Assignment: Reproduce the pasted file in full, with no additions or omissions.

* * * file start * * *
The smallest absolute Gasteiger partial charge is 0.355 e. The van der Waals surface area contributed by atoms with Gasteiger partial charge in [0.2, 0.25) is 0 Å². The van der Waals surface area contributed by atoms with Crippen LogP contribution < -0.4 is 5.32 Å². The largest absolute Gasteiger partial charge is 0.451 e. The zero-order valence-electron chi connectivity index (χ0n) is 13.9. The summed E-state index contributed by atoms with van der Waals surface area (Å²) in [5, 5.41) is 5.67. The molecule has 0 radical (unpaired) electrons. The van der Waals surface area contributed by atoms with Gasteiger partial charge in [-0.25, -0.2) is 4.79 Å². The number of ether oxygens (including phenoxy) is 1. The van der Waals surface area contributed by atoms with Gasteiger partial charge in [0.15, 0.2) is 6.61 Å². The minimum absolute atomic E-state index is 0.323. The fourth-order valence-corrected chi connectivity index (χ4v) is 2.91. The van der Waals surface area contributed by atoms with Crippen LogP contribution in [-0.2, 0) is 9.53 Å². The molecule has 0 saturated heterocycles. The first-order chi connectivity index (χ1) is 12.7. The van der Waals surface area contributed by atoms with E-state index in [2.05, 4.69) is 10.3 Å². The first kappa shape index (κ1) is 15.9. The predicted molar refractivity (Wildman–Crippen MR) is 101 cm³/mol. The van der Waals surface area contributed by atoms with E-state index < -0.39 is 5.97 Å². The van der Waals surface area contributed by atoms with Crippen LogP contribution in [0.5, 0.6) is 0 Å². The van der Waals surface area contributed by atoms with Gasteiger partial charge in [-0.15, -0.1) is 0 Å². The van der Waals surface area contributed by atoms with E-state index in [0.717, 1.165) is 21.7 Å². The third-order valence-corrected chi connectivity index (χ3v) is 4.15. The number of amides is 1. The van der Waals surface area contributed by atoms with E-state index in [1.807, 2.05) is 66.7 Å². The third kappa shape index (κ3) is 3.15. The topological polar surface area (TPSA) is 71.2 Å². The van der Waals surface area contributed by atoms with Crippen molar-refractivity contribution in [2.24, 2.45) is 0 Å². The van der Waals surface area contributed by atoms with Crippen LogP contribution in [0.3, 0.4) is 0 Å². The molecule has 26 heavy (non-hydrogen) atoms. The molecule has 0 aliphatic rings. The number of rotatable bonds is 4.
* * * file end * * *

The smallest absolute Gasteiger partial charge is 0.355 e. The van der Waals surface area contributed by atoms with Gasteiger partial charge in [0.2, 0.25) is 0 Å². The van der Waals surface area contributed by atoms with Crippen LogP contribution < -0.4 is 5.32 Å². The largest absolute Gasteiger partial charge is 0.451 e. The zero-order valence-electron chi connectivity index (χ0n) is 13.9. The summed E-state index contributed by atoms with van der Waals surface area (Å²) in [5, 5.41) is 5.67. The molecule has 0 radical (unpaired) electrons. The van der Waals surface area contributed by atoms with Gasteiger partial charge in [-0.25, -0.2) is 4.79 Å². The number of ether oxygens (including phenoxy) is 1. The van der Waals surface area contributed by atoms with Gasteiger partial charge in [0.15, 0.2) is 6.61 Å². The minimum absolute atomic E-state index is 0.323. The fourth-order valence-corrected chi connectivity index (χ4v) is 2.91. The van der Waals surface area contributed by atoms with Crippen LogP contribution in [-0.2, 0) is 9.53 Å². The molecule has 0 saturated heterocycles. The first-order chi connectivity index (χ1) is 12.7. The van der Waals surface area contributed by atoms with E-state index in [2.05, 4.69) is 10.3 Å². The first kappa shape index (κ1) is 15.9. The predicted molar refractivity (Wildman–Crippen MR) is 101 cm³/mol. The van der Waals surface area contributed by atoms with E-state index < -0.39 is 5.97 Å². The van der Waals surface area contributed by atoms with Crippen LogP contribution in [0.5, 0.6) is 0 Å². The van der Waals surface area contributed by atoms with Gasteiger partial charge in [-0.15, -0.1) is 0 Å². The van der Waals surface area contributed by atoms with E-state index in [0.717, 1.165) is 21.7 Å². The third-order valence-corrected chi connectivity index (χ3v) is 4.15. The number of amides is 1. The van der Waals surface area contributed by atoms with E-state index in [1.807, 2.05) is 66.7 Å². The third kappa shape index (κ3) is 3.15. The topological polar surface area (TPSA) is 71.2 Å². The van der Waals surface area contributed by atoms with Crippen molar-refractivity contribution in [2.24, 2.45) is 0 Å². The van der Waals surface area contributed by atoms with Crippen LogP contribution in [0.3, 0.4) is 0 Å². The molecule has 26 heavy (non-hydrogen) atoms. The molecule has 0 aliphatic rings. The number of rotatable bonds is 4.